People often get confused between the words alumnus, alumni, alumna and alumnae. AP Style guide suggests writers to use each of these words correctly as these words are different from each other.
Continue reading the whole post to get out of the confusion between alumnus, alumni, alumna and alumnae.
What AP Style Suggests?
Alumnus is used to refer a graduate and it should be a male graduate. It is a singular noun. So, it means that this particular word is for a singular male graduate.
Alumnus means a male graduate
• My father is a Harvard alumnus.
The word ‘alumni’ is the plural of alumnus but it can also be used to refer a male and a female graduate group. At one side, alumnus means a male group of graduates. On the other side, it can also mean a group in which there are male as well as female graduates.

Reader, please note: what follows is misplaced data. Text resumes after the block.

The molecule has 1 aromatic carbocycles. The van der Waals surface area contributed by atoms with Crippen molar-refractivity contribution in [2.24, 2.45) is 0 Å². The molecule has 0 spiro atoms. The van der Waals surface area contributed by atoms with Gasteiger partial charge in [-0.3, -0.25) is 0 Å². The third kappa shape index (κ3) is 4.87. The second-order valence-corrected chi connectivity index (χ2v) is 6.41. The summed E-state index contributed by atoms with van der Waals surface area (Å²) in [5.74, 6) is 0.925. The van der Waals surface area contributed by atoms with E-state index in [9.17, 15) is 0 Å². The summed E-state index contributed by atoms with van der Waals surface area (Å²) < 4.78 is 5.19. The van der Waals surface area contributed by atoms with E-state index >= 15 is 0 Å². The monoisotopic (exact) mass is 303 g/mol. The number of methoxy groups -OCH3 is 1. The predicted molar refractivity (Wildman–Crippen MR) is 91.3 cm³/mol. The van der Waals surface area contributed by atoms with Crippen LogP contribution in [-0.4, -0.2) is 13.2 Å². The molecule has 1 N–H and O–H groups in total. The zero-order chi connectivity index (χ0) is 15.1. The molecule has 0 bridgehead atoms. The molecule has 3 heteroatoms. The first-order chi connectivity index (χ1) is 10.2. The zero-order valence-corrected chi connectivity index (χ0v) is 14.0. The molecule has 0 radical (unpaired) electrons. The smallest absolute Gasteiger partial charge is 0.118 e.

> Alumni cannot be used to refer only a group of female graduates.
Alumna is only used to refer a graduate who is, especially, a female. For example,
• My mother is a Harvard alumna.
The word ‘alumnae’ is only used for a female group who should be graduates of any institute.